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Getting the Facts Straight on Metropolitan Transportation Authority Fare Ratios

November 25, 2012

In recent weeks transit analysts and advocates have referred to the share of expenses for subway, bus or commuter train rides covered by the relevant fares (called  “fare ratios”)  to comment on and critique the MTA’s proposed fare increase options.  Fare ratios as low as 36 percent and as high as 76 percent have been cited.

What the ratio ought to be is an important policy decision about which reasonable people can disagree. But confusion over what the current ratio actually is clouds the conversation. The purpose of this blog post is to provide a common set of facts to inform the debate. It describes the different ways of calculating MTA fare ratios and of comparing the MTA ratios to those of other systems.

Multiple Measures for the MTA

Table 1 summarizes calculations of fare ratios for 2011 by three organizations – the MTA, the Citizens Budget Commission (CBC), and the National Transit Database (NTD) maintained by the U.S. Department of Transportation. The MTA data are presented by staff to the MTA Board at monthly meetings. The NTD collects figures from the MTA (and other major transit operators in the U.S.) and makes data available at their website. The CBC data are calculated by CBC staff from audited financial statements of transit operators; they have been used in CBC publications but are not otherwise generally obtainable. For any specific service, up to four different ratios are available.

The four different ratios use virtually identical numbers for the fare component. (Minor differences may exist because the CBC uses audited data released after the year ends, while the MTA reports estimates during the year.) The NTD provides separate ratios for New York City Transit (NYCT) subway and bus services; the CBC and MTA ratios do not separate these services. The MTA and CBC treat the NYCT services as a single system with one fare that permits transfers among multiple subway lines and bus routes; the fare is viewed as earned by the system rather than a particular subway or bus service. However, to comply with the NTD request that participating transit agencies allocate fare revenues between subway and bus services, the MTA calculates an average fare revenue per trip for the combined system, and then allocates the revenue using the average fare and the number of trips on subways and buses. (In counting trips by subways and buses, the MTA defines a trip as a Metrocard swipe; that is, transfers among subway lines are not counted as separate trips, but transfers between subways and buses are counted as separate trips.) Since the allocation uses the same average revenue per trip for subways and buses, the difference in the fare ratios between the two modes is a function of the expenses per trip and not the revenue per trip. Since operating costs per trip are much higher on the buses than on subways, the NTD ratio for subways is much higher than for buses despite the common fare policy.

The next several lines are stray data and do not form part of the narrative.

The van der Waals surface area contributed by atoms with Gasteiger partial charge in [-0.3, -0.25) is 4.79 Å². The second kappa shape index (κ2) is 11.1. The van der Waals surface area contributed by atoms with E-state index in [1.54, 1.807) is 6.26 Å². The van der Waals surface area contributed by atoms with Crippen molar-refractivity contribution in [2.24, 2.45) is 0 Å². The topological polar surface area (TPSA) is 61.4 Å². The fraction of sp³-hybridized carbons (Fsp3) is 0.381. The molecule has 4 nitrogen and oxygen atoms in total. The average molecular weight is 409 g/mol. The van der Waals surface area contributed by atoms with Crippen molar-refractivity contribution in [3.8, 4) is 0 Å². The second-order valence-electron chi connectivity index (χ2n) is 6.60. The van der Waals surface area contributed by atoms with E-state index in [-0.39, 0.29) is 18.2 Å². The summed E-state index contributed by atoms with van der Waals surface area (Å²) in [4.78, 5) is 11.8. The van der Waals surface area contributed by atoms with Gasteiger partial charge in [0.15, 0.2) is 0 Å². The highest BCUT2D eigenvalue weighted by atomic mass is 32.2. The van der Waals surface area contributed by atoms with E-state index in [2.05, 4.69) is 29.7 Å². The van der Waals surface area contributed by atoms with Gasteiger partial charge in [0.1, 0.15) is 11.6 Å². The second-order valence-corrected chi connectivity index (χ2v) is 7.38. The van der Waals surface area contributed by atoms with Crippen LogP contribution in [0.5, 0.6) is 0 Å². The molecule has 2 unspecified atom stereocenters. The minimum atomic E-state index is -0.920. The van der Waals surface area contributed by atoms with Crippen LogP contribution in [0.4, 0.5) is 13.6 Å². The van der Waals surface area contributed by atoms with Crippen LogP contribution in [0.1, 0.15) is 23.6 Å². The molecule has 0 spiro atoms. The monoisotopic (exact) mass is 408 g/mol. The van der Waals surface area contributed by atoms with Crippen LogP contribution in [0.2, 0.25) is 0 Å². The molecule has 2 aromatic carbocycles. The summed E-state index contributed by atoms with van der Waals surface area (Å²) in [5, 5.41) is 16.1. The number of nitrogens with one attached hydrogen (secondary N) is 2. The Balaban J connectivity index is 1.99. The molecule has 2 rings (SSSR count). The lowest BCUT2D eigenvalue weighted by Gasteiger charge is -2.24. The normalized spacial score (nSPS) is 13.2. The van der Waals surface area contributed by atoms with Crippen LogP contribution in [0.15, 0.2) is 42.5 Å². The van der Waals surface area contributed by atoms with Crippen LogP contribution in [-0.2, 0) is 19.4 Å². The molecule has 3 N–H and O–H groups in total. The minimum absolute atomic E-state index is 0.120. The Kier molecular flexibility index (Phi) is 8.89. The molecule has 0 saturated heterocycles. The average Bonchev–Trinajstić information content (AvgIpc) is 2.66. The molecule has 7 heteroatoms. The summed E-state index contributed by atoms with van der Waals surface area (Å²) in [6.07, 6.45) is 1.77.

The ratios differ significantly in the expense figures used as the denominator. The “operating ratios” (OR) calculated by the MTA and the NTD use only expenses defined as direct operating expenses. These include cost of personnel, supplies, energy and other similar items; they exclude two substantial categories of expenses – those related to capital and those accrued for retiree health insurance. The capital costs are depreciation and interest on long-term debt under GAAP or debt service (principal and interest payments) using cash accounting methods. The retiree health insurance costs, defined in accounting terms as Other Post Employment Benefits or OPEB, have been required to be reported as an expense under Generally Accepted Accounting Principles (GAAP) since 2007, and the MTA complies with this requirement. (The MTA budgets uses cash accounting, but prepares financial plans and has audited financial statements using GAAP.) Both the CBC and MTA “recovery ratios” (RR) define expenses using the GAAP approach and include OPEB and capital expenses along with operating expenses; however, the CBC expense figures are from the audited financial statement and are higher for OPEB and interest expense than the MTA’s budget figures. Neither the MTA nor the CBC calculates separate RRs for NYCT subway and bus services for the reason explained above.

This explanation of the various measures suggests two important caveats for users of the data.

  1. Be aware of whether the indicator is an OR or an RR. ORs will be notably higher than RRs, because they do not include all expenses related to providing services.
  2. Be cautious in using separate ratios for NYCT subways and buses. The unusually high subway OR (77 percent) is accompanied by an unusually low bus OR (36 percent),  due to the way fares are allocated between those services and the higher per trip operating costs for buses.  The more meaningful figures are the combined NYCT OR of 56 percent and RR of no more than 40 percent.      

The Comparative Data